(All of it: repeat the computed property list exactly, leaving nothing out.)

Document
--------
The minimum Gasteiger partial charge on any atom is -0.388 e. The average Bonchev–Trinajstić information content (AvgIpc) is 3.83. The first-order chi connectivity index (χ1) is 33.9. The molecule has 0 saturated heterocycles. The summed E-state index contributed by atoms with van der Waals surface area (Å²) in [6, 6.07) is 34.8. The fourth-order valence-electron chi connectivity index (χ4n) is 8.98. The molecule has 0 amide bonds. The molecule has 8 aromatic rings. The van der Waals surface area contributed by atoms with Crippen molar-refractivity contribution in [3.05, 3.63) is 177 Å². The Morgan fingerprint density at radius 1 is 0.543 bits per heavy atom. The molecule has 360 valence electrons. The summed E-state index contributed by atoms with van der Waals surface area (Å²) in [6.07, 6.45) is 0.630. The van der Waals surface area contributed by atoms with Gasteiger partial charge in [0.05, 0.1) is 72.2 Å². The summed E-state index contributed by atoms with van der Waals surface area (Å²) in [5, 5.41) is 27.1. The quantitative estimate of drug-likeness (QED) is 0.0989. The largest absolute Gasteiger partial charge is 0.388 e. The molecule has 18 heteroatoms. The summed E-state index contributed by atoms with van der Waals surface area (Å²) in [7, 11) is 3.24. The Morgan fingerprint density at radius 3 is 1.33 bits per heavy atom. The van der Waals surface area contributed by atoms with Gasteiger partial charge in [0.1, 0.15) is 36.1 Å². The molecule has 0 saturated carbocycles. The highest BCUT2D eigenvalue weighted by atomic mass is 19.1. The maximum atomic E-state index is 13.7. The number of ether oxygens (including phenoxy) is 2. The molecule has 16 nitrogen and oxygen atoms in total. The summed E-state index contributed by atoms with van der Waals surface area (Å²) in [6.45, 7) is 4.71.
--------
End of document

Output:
The minimum Gasteiger partial charge on any atom is -0.388 e. The average Bonchev–Trinajstić information content (AvgIpc) is 3.83. The first-order chi connectivity index (χ1) is 33.9. The molecule has 0 saturated heterocycles. The summed E-state index contributed by atoms with van der Waals surface area (Å²) in [6, 6.07) is 34.8. The fourth-order valence-electron chi connectivity index (χ4n) is 8.98. The molecule has 0 amide bonds. The molecule has 8 aromatic rings. The van der Waals surface area contributed by atoms with Crippen molar-refractivity contribution in [3.05, 3.63) is 177 Å². The Morgan fingerprint density at radius 1 is 0.543 bits per heavy atom. The molecule has 360 valence electrons. The summed E-state index contributed by atoms with van der Waals surface area (Å²) in [6.07, 6.45) is 0.630. The van der Waals surface area contributed by atoms with Gasteiger partial charge in [0.05, 0.1) is 72.2 Å². The summed E-state index contributed by atoms with van der Waals surface area (Å²) in [5, 5.41) is 27.1. The quantitative estimate of drug-likeness (QED) is 0.0989. The largest absolute Gasteiger partial charge is 0.388 e. The molecule has 18 heteroatoms. The summed E-state index contributed by atoms with van der Waals surface area (Å²) in [7, 11) is 3.24. The Morgan fingerprint density at radius 3 is 1.33 bits per heavy atom. The van der Waals surface area contributed by atoms with Gasteiger partial charge in [0.1, 0.15) is 36.1 Å². The molecule has 0 saturated carbocycles. The highest BCUT2D eigenvalue weighted by atomic mass is 19.1. The maximum atomic E-state index is 13.7. The number of ether oxygens (including phenoxy) is 2. The molecule has 16 nitrogen and oxygen atoms in total. The summed E-state index contributed by atoms with van der Waals surface area (Å²) in [6.45, 7) is 4.71.